Although fusible links aren’t prohibited by NFPA 80 Standard for Fire doors and Other Opening Protectives, the model codes don’t allow them in most locations. This is because a large volume of smoke could pass through the door before the link heated to the melting point. For the vast majority of fire doors.

The biggest reason why fusible links on fire doors have fallen out of favor is that they were overused in the past. More fusible links meant more hot smoke passing through fire doors before it was allowed to vent. It also turned firefighters into firefighters-who-sold-fireplace-doors.

Magnet holders are a type of fire-alarm release device that holds a door open allowing for the egress route within a building while a fire alarm is still in progress. For example, a sprinkler release system could be used to hold a door open until the sprinklers have been turned off thereby allowing occupancy to return to the area.

These units consist of an electromagnet in a housing, mounted on a wall or on the floor. The door also must be equipped with a door closer or other closing device. After the fire-alarm system is activated, power to the door holder is cut, and the door will close. The hold-open force for these products typically is between 18 and 40 pounds.

Magnetic contact holders are used to hold exit doors in an open position during emergencies. When the fire alarm system is activated, electricity to the magnet is cut off, causing it to release its hold on the door. The door will then close automatically. A typical magnetic contact holder can withstand 250 pounds before being pulled off of a steel door.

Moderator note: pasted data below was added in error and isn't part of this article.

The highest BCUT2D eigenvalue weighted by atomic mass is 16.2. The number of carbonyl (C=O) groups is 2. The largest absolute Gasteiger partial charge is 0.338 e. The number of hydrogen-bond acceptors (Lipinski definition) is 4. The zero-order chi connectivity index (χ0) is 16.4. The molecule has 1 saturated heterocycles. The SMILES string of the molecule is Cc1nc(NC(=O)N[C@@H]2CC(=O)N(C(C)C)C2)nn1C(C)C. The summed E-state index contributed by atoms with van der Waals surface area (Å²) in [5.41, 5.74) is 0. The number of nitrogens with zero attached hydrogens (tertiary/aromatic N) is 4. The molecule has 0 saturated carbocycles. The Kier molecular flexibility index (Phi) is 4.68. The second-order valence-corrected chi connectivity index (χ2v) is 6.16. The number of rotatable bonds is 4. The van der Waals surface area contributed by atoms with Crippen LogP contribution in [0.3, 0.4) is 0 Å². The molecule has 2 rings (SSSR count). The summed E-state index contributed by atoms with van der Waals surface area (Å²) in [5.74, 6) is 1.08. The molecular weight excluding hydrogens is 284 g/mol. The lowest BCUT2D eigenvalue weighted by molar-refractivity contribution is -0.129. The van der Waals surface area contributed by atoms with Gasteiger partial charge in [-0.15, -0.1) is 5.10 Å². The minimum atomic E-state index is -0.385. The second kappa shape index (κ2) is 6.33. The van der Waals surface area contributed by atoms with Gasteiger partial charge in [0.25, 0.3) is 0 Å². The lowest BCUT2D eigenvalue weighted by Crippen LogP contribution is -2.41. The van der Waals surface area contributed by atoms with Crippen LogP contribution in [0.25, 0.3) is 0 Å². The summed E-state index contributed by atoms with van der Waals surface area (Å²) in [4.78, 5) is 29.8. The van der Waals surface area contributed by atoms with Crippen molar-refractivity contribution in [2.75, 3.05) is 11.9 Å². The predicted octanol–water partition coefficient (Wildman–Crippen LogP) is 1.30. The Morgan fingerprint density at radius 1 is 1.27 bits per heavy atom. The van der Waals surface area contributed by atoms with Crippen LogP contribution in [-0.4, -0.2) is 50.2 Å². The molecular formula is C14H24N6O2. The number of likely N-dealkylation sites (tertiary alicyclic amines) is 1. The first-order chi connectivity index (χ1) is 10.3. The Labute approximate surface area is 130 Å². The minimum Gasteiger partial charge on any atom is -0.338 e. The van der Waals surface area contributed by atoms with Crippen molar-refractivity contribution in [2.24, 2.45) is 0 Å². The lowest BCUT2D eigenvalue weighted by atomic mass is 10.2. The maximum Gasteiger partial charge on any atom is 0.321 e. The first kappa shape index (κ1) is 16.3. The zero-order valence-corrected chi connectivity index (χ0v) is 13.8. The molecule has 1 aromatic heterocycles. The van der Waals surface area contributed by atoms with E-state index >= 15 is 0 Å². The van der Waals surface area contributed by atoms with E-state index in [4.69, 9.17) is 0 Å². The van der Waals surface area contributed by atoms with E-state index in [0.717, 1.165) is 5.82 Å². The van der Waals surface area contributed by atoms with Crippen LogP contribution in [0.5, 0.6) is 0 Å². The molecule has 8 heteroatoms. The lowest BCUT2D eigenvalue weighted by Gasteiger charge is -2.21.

The use of magnet holders for fire alarm systems is approved by the NFPA, and can be found in NFPA 72. The basic features of a magnet holder device are that it must contain a permanently mounted electromagnet, a powered door closer or a manual door pull-cord to allow the door to be opened from the inside, and a power source to energize the electromagnet.

The power source normally is low voltage AC power from a wall transformer, or from a DC battery system. In most cases, there is an overcurrent protection device in series with the power source to prevent the electromagnet from draining too much current from the power source when extended periods without fire alarm activation occur.

The misalignment of magnets when two magnetic barriers are in proximity can result in corrosion of these units. Hold-open force is weak when the housings are mounted less than one inch apart. The door may not be strong enough to resist the weight of the fire doors, and the door could fall off its hinges when it swings open.

For wall-mounted units, some coordination is required when selecting the projection of the magnet housing and armature to provide the required amount of clearance. Chains and other creative methods for field-modifying a magnetic holder or armature should never be used, because they aren’t covered by the manufacturer’s listings. Floor-mounted units don’t require as much coordination but are more susceptible to damage because of their mounting location.

A single-point door automatically locks in any partially open position, while a multipoint door can be left in any position. A multipoint door also may be used in place of a cross-corridor door to create an access control system, but it would need to be replaced by a wider unit for wheelchair access.

A single-point door operates just like a multipoint door, but it is designed to restrict the opening only to a single point. Using this kind of door at a cross-corridor or stairwell exit point would not be a good choice because emergency personnel would have to squeeze by other doors in order to get through.

A single-point unit would be the preferred choice for a cross-corridor or stairwell door, so the door always is open fully and out of the way. A multipoint unit would be better suited for a fire door leading to a patient room in a health-care facility.